Wednesday, January 22, 2014

Analog East Texas - Kodak Duaflex III

Miriam Roldan, 5, of Center, models her new cowgirl hat at the Millard's Crossing Flea Market on Jan. 11 in Nacogdoches. Released in 1954 with a list price of $24, the equivalent of some $200 today, the Duaflex III was the third camera in the line from Kodak which put quality cameras in the hands of the masses with the slogan, "You push the button, we'll do the rest."
(Click on any image to view larger)
As promised, the Analog East Texas project launches (has launched?) Sunday, Jan. 26, in The Daily Sentinel. I decided to start out with a camera I picked up several years ago, the Kodak Duaflex III.

I actually have three Duaflex cameras, one Model II and two Model III. With a bit of judicious cleaning and some mix-and-match parts swapping, I came out with one (maybe two) working cameras.

I honestly don't remember when or where I bought this camera. It was probably at a flea market or garage sale in Iowa or Illinois, which would place it somewhere most likely in the 1990s. About all I can say with some degree of certainty is, when I bought it, I had no idea I would one day be shooting with it.

As you can see, the Duaflex III is a pretty simple box camera, at least compared to the digital cameras of today. But, for its time, it was pretty innovative. This particular model had a scale-focusing lens, meaning you had to guess-timate how far away from the subject you were and set the lens accordingly. It also features a simple Waterhouse aperture, a revolving metal disk with three holes cut in it, controlling the amount of light entering the camera. This was important as the camera has a single-speed, spring-loaded shutter. The shutter speed, based on what I've been able to find out with extensive inter-webs research (OK, I looked at a couple of sites), is about 1/30th of a second. Pretty slow by comparison to cameras today, or even other cameras of that era.

As you can see in the top image, though, it still does a pretty good job. But, aside from the quality (or lack thereof) in the images the Duaflex III produces, it's still fun getting out with a camera few if any of my subjects have ever seen before.

PHOTO AT RIGHT: Sydney Watson, 18, left, and Bryce Barham, 17, both members of the Nacogdoches High School Key Club, pose Saturday, Jan. 14, during the annual Old-Fashioned Sweet Tooth Sugarcane Event at the Durst-Taylor Home Historic Site on North Street in Nacogdoches. The portrait, made with the Kodak Duaflex III camera, is typical of the type of family photos camera owners would take in the 1950s, when this camera was released.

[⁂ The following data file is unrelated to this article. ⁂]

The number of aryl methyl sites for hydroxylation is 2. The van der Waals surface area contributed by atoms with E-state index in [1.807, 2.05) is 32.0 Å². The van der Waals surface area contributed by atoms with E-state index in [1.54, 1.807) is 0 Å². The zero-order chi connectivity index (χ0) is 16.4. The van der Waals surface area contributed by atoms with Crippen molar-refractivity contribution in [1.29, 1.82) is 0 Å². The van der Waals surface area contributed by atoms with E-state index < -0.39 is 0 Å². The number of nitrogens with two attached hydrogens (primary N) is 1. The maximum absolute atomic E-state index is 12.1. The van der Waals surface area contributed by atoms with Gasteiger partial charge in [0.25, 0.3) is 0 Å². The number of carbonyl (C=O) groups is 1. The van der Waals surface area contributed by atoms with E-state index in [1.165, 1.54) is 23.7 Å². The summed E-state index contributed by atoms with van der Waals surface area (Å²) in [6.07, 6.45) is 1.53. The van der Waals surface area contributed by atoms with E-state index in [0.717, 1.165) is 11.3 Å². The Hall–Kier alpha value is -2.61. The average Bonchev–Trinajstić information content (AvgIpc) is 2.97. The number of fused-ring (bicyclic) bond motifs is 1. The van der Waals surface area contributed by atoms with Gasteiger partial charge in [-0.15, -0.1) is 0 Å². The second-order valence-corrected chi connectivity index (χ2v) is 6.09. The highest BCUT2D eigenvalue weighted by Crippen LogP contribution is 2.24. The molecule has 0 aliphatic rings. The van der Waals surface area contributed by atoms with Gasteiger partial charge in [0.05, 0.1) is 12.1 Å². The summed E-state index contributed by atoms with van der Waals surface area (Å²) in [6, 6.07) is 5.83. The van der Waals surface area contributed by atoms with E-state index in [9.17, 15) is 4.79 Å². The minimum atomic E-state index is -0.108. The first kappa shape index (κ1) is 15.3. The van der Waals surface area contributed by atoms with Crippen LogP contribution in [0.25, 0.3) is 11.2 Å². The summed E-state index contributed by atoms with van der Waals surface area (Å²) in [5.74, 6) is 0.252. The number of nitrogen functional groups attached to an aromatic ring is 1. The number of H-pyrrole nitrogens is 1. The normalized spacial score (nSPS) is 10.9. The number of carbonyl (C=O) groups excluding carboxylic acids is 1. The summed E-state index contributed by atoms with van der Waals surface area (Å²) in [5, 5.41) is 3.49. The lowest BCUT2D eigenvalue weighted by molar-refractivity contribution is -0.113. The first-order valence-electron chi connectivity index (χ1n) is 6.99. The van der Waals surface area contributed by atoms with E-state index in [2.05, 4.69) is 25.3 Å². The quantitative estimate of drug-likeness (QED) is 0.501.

The reaction I got from Sydney and Bryce, our ribbon cane syrup girls in the image above, was pretty typical. Another photographer, local friend Jeff Abt, had lined the girls up for a photo using his M9 Leica digital camera. Once he was done, here I came with probably what could be considered the furthest option from Jeff's camera as possible.

The girls seemed amazed, and a little shocked, at the camera I wanted to photograph them with. "Wow, look at that!" one of them said as I lined up their image in the viewfinder, estimated the distance and clicked the frame, all the while explaining the project.

And that's one of the things which is really fun about this project. When I decided to start shooting film again, I had in mind only to refresh my own photographic juices. But, as this project developed in my head and as I pitched it to the powers-that-be here at the newspaper, I realized this could be a new way to connect with my subjects.

And it has proven to be just that. It's been a great conversation starter, mostly, in the few weeks I shot with the Duaflex, and as I move forward with the rest of the project. It's also accomplishing its original goal of helping me get back in touch with my photographic roots. When I first started making photographs, digital imaging for the general public wasn't even a flicker of a though in anyone's mind. 

Today, it's ubiquitous. Just about everyone has a small, point-and-shoot digital camera, or at the very least a camera function in their cellular phone. Heck, 99.9 percent of the photographs I make for the newspaper are shot with digital cameras.

But, there's just something about shooting film I've found I still love, despite the ease and immediacy of digital. Maybe it's because digital is so immediate that it's becoming, not boring, but routine, I guess you'd say. 

Digital photography doesn't seem to hold the, for want of a better term, magic that film photography still has for me. The digital cameras I use for the newspaper are so good, the images seem almost too perfect. They're smooth, noise-free and, looked at one way, almost artificial. They remain true representations of activities and events in my little town of Nacogdoches and the surrounding area. But they just don't seem to have the meat that images I make on film do.

Anyway, here's the first installment of the Analog East Texas project I've been teasing for several weeks. Thanks for looking and, by all means, please leave your comments and keep coming back. New installments of the project will appear on or around the last Sunday of each month during 2014 with, I promise, occasional updates in between.

Analog East Texas is an ongoing photographic project by Andrew D. Brosig, photo editor for The Daily Sentinel. Each month, Analog East Texas will highlight an antique film camera from my personal collection. The idea behind the project is to explore the technology and technique that inspired both amateur and professional photographers in the pre-digital age. Analog East Texas also gives me a chance to return to his roots in non-digital, film-based photography. To see more images from the project, visit my Flickr page here.

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